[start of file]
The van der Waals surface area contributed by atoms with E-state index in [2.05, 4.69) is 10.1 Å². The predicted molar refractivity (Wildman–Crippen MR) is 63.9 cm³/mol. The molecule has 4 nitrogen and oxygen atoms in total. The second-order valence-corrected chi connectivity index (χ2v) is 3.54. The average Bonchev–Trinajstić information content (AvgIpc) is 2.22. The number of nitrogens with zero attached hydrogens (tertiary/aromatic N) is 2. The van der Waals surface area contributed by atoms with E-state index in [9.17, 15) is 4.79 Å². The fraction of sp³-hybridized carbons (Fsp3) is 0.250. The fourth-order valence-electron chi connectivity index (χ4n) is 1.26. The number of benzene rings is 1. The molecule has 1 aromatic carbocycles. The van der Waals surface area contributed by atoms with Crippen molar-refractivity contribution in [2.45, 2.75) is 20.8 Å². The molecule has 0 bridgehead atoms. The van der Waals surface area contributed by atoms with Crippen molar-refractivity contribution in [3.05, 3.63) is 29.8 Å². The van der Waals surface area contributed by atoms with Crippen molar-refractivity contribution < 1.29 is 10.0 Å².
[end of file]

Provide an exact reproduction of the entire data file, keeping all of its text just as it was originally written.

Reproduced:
The van der Waals surface area contributed by atoms with E-state index in [2.05, 4.69) is 10.1 Å². The predicted molar refractivity (Wildman–Crippen MR) is 63.9 cm³/mol. The molecule has 4 nitrogen and oxygen atoms in total. The second-order valence-corrected chi connectivity index (χ2v) is 3.54. The average Bonchev–Trinajstić information content (AvgIpc) is 2.22. The number of nitrogens with zero attached hydrogens (tertiary/aromatic N) is 2. The van der Waals surface area contributed by atoms with E-state index in [9.17, 15) is 4.79 Å². The fraction of sp³-hybridized carbons (Fsp3) is 0.250. The fourth-order valence-electron chi connectivity index (χ4n) is 1.26. The number of benzene rings is 1. The molecule has 1 aromatic carbocycles. The van der Waals surface area contributed by atoms with Crippen molar-refractivity contribution in [2.45, 2.75) is 20.8 Å². The molecule has 0 bridgehead atoms. The van der Waals surface area contributed by atoms with Crippen molar-refractivity contribution in [3.05, 3.63) is 29.8 Å². The van der Waals surface area contributed by atoms with Crippen molar-refractivity contribution < 1.29 is 10.0 Å².